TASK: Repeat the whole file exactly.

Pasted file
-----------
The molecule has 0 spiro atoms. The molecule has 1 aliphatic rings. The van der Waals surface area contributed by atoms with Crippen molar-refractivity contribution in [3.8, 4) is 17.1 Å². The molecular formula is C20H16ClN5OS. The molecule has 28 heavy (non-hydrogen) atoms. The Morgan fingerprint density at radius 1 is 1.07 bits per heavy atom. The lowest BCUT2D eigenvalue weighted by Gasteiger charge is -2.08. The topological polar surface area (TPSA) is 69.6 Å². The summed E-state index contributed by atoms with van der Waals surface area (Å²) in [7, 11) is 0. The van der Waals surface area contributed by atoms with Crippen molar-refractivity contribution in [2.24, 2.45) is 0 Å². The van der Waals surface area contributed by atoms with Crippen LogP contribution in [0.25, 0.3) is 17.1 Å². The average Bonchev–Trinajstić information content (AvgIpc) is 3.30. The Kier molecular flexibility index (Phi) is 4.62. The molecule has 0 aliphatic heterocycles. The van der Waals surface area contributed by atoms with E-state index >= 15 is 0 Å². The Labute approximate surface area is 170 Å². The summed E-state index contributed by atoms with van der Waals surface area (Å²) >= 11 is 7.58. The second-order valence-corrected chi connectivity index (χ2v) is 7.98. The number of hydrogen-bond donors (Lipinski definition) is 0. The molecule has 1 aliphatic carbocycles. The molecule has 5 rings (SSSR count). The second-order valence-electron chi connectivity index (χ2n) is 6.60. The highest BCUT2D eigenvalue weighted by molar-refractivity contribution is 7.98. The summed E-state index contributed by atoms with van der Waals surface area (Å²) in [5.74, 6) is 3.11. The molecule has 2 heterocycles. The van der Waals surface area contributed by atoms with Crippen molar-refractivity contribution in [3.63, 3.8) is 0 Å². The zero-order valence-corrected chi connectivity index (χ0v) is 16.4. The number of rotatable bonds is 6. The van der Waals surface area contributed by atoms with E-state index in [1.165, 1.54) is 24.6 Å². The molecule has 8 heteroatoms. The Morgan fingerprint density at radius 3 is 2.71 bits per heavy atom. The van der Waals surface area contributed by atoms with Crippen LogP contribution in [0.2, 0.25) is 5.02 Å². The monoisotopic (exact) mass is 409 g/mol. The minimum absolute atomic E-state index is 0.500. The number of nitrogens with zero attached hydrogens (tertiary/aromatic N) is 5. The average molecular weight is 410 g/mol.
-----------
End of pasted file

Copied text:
The molecule has 0 spiro atoms. The molecule has 1 aliphatic rings. The van der Waals surface area contributed by atoms with Crippen molar-refractivity contribution in [3.8, 4) is 17.1 Å². The molecular formula is C20H16ClN5OS. The molecule has 28 heavy (non-hydrogen) atoms. The Morgan fingerprint density at radius 1 is 1.07 bits per heavy atom. The lowest BCUT2D eigenvalue weighted by Gasteiger charge is -2.08. The topological polar surface area (TPSA) is 69.6 Å². The summed E-state index contributed by atoms with van der Waals surface area (Å²) in [7, 11) is 0. The van der Waals surface area contributed by atoms with Crippen molar-refractivity contribution in [2.24, 2.45) is 0 Å². The van der Waals surface area contributed by atoms with Crippen LogP contribution in [0.25, 0.3) is 17.1 Å². The average Bonchev–Trinajstić information content (AvgIpc) is 3.30. The Kier molecular flexibility index (Phi) is 4.62. The molecule has 0 aliphatic heterocycles. The van der Waals surface area contributed by atoms with E-state index >= 15 is 0 Å². The Labute approximate surface area is 170 Å². The summed E-state index contributed by atoms with van der Waals surface area (Å²) >= 11 is 7.58. The second-order valence-corrected chi connectivity index (χ2v) is 7.98. The number of hydrogen-bond donors (Lipinski definition) is 0. The molecule has 1 aliphatic carbocycles. The molecule has 5 rings (SSSR count). The second-order valence-electron chi connectivity index (χ2n) is 6.60. The highest BCUT2D eigenvalue weighted by molar-refractivity contribution is 7.98. The summed E-state index contributed by atoms with van der Waals surface area (Å²) in [5.74, 6) is 3.11. The molecule has 2 heterocycles. The van der Waals surface area contributed by atoms with Crippen molar-refractivity contribution in [3.63, 3.8) is 0 Å². The zero-order valence-corrected chi connectivity index (χ0v) is 16.4. The number of rotatable bonds is 6. The van der Waals surface area contributed by atoms with E-state index in [1.165, 1.54) is 24.6 Å². The molecule has 8 heteroatoms. The Morgan fingerprint density at radius 3 is 2.71 bits per heavy atom. The van der Waals surface area contributed by atoms with Crippen LogP contribution in [0.2, 0.25) is 5.02 Å². The monoisotopic (exact) mass is 409 g/mol. The minimum absolute atomic E-state index is 0.500. The number of nitrogens with zero attached hydrogens (tertiary/aromatic N) is 5. The average molecular weight is 410 g/mol.